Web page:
As a part of being a storage evangelist, I spend a lot of time educating sales as well as customers on the merits of our capabilities and technologies. Every since IBM acquired TMS I have been hearing from our sales reps that it can be difficult to compete as others in the industry have capabilities in their flash solutions such as data deduplication.
I spend quite a bit of time educating folks that deduplication on primary storage is really a waste of storage resources. The reason why deduplication is so effective for backup, when you think about the amount of daily, weekly, monthly and yearly backups users keep, by deduplicating the data, users can save some valuable disk space. Primary storage, on the other hand, doesn’t have a lot of repetitive data making deduplication for primary storage not really overly useful. In addition, the resources it takes to perform deduplication can have an impact on performance. Take this to the next level, especially when using technologies such as tiering, you are only putting “hot” data on flash / SSD storage. Typically you are only putting one copy of that data on flash, why would you need data deduplication? Not every copy of the data set is “hot”. If leveraging flash / SSD is specific for performance, why add the extra overhead of deduplication, when dedupe has a negligible affect? Leveraging smart tiering capabilities allows you to use less flash saving users more money than data deduplication would.
I wouldn’t be overly concerned that TMS doesn’t have deduplication built in. One of the capabilities TMS can take advantage of is IBM’s Real-time Compression (RtC). At a 50% compression ratio users can cut their $/GB in half. Compression can save more space on primary storage than deduplication, and RtC can do this in real time without any impact on performance. Users who take advantage of storage efficiency services like Real-time Compression can, at times, gain performance while cutting the overall cost of storage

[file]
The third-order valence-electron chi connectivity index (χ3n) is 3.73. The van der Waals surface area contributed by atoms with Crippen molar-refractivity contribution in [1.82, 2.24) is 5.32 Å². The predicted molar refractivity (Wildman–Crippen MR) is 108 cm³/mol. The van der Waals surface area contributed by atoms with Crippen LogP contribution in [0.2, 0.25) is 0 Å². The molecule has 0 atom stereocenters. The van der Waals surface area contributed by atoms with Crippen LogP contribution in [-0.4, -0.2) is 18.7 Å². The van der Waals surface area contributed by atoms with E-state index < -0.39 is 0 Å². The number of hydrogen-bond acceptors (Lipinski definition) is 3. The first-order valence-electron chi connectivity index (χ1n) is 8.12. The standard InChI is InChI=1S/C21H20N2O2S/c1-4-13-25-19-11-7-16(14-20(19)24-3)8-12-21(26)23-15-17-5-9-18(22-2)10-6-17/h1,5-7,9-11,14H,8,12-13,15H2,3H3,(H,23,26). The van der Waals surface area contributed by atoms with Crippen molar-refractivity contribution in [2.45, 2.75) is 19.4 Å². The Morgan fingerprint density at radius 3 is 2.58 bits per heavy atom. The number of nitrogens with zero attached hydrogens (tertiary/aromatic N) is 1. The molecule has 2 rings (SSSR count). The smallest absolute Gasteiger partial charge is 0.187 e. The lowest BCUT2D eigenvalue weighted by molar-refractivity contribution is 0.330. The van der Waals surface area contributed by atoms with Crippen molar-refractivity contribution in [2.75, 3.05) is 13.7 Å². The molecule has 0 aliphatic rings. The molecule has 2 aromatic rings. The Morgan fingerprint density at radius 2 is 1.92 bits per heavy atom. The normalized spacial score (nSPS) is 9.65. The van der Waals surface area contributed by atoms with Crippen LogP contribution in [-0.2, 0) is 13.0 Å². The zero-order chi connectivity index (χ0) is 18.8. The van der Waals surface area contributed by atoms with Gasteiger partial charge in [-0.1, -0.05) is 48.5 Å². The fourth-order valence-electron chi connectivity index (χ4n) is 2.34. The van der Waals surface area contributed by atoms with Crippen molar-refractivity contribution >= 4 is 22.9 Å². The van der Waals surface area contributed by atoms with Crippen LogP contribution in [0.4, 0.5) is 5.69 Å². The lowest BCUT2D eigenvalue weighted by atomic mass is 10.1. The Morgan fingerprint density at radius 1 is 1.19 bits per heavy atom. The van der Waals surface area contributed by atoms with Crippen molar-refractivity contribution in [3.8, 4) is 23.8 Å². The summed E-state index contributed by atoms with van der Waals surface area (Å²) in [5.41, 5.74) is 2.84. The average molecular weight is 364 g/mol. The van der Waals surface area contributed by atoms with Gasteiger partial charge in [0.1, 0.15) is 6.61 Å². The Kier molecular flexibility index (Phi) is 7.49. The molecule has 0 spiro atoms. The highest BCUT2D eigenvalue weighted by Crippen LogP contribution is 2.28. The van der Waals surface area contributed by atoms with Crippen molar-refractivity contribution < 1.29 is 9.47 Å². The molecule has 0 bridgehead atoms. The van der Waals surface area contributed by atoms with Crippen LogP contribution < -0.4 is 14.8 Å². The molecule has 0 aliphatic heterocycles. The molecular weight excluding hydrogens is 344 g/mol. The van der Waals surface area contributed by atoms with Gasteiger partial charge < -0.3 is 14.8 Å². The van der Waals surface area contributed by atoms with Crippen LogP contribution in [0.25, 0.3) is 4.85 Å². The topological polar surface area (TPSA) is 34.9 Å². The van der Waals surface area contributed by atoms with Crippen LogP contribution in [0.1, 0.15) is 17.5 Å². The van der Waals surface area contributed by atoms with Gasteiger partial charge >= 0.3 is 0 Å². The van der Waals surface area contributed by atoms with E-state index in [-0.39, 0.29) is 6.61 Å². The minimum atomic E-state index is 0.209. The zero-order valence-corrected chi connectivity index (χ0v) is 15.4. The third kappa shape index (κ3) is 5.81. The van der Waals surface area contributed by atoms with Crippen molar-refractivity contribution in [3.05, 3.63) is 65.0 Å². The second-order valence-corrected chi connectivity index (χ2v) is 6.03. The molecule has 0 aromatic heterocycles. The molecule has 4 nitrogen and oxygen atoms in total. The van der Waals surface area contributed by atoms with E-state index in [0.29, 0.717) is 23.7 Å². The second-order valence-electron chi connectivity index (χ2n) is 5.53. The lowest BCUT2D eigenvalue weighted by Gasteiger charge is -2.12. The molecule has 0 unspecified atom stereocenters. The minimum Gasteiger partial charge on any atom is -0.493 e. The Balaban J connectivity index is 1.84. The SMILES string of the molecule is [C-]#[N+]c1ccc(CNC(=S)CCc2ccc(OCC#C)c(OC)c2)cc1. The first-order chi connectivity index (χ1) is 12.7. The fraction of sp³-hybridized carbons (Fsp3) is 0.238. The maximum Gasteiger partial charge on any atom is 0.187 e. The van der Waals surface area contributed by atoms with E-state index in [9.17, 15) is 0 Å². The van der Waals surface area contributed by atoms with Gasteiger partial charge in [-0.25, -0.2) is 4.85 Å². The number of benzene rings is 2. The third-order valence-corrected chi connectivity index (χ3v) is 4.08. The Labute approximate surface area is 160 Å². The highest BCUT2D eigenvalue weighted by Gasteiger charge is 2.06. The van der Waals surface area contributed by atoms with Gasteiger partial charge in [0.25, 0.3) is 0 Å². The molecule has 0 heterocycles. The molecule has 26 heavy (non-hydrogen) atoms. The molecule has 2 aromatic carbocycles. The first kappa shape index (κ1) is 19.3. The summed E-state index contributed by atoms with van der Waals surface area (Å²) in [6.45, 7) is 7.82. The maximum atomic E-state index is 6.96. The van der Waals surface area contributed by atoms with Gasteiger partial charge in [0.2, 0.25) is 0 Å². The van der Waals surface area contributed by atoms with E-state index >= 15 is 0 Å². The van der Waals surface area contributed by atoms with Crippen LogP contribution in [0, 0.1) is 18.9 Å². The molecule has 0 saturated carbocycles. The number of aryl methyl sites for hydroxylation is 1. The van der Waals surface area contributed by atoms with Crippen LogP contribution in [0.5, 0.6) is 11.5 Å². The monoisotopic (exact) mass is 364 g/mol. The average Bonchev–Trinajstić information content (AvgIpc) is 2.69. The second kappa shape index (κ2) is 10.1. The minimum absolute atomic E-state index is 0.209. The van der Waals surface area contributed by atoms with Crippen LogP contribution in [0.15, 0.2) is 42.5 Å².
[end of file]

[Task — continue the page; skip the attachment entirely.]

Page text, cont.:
Now this brings up some new news that hit the wire the other day. It seems that now NetApp is in the “all flash array” business, well they will be next year. What is interesting about the ComputerWorld article is that it states that NetApp has said that, “Next year, NetApp plans to release an purpose-built all-flash array known as the FlashRay, which will have its own unique architecture. NetApp has yet to decide on the operating system for the FlashRay…” The two big issues I see here are, first, if the array does not run the OnTap software then they will need to do a lot of work in order to ensure that the storage services that are offered in the all flash array (which are the really valuable components) are consistent with the current OnTap software. If not, the management of all of the data can become tricky. Secondly, and perhaps most importantly, the real value to flash/SSD is tiering capabilities. Flash is very expensive still. At IBM we have proven that with good tiering technology, you only need about 3% of your overall storage to increase your performance by as much as 300%. At this point in time NetApp doesn’t have any tiering software and this capability is difficult to develop when you want to get it right, see this post on EasyTier vs. FAST. Most customers don’t need an “all flash array” (unless of course that array ends up being only 3% of your storage – but that is for big customers). By combining intelligent tiering technology, users can get the performance they require with only a little flash and spend less. At the end of the day, budgets are still tight so the ability to get the most out of your storage, spending only what is really necessary, is true efficiency.